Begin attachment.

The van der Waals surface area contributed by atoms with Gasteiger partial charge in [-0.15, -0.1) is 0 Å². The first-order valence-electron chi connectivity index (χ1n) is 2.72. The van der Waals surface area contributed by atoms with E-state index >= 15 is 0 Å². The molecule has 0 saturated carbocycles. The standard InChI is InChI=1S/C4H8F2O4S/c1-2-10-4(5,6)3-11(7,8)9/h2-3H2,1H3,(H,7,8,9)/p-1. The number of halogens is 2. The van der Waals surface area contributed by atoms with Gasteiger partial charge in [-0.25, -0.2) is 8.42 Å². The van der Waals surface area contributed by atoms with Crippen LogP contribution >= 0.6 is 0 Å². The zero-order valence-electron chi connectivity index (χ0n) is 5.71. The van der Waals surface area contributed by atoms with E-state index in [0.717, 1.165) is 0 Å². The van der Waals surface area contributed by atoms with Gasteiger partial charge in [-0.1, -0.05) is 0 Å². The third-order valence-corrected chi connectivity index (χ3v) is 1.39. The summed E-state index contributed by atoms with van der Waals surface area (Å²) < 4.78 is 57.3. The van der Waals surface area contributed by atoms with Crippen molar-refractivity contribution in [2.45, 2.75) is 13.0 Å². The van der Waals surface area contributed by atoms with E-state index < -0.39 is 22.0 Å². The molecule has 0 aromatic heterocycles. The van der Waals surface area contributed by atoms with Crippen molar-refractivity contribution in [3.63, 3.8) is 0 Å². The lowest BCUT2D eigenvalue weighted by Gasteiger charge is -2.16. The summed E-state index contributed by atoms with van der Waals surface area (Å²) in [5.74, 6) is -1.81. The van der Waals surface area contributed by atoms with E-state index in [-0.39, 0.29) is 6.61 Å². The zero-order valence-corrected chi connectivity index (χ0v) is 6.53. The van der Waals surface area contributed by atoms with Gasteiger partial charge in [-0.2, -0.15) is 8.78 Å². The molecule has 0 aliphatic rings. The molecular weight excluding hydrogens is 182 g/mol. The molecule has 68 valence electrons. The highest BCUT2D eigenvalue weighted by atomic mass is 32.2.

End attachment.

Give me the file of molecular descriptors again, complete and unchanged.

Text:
The van der Waals surface area contributed by atoms with Gasteiger partial charge in [-0.15, -0.1) is 0 Å². The first-order valence-electron chi connectivity index (χ1n) is 2.72. The van der Waals surface area contributed by atoms with E-state index >= 15 is 0 Å². The molecule has 0 saturated carbocycles. The standard InChI is InChI=1S/C4H8F2O4S/c1-2-10-4(5,6)3-11(7,8)9/h2-3H2,1H3,(H,7,8,9)/p-1. The number of halogens is 2. The van der Waals surface area contributed by atoms with Gasteiger partial charge in [-0.25, -0.2) is 8.42 Å². The van der Waals surface area contributed by atoms with Crippen LogP contribution >= 0.6 is 0 Å². The zero-order valence-electron chi connectivity index (χ0n) is 5.71. The van der Waals surface area contributed by atoms with E-state index in [0.717, 1.165) is 0 Å². The van der Waals surface area contributed by atoms with Gasteiger partial charge in [-0.1, -0.05) is 0 Å². The third-order valence-corrected chi connectivity index (χ3v) is 1.39. The summed E-state index contributed by atoms with van der Waals surface area (Å²) < 4.78 is 57.3. The van der Waals surface area contributed by atoms with Crippen molar-refractivity contribution in [2.45, 2.75) is 13.0 Å². The van der Waals surface area contributed by atoms with E-state index < -0.39 is 22.0 Å². The molecule has 0 aromatic heterocycles. The van der Waals surface area contributed by atoms with Crippen molar-refractivity contribution in [3.63, 3.8) is 0 Å². The lowest BCUT2D eigenvalue weighted by Gasteiger charge is -2.16. The summed E-state index contributed by atoms with van der Waals surface area (Å²) in [5.74, 6) is -1.81. The van der Waals surface area contributed by atoms with E-state index in [-0.39, 0.29) is 6.61 Å². The zero-order valence-corrected chi connectivity index (χ0v) is 6.53. The van der Waals surface area contributed by atoms with Gasteiger partial charge in [-0.2, -0.15) is 8.78 Å². The molecule has 0 aliphatic rings. The molecular weight excluding hydrogens is 182 g/mol. The molecule has 68 valence electrons. The highest BCUT2D eigenvalue weighted by atomic mass is 32.2.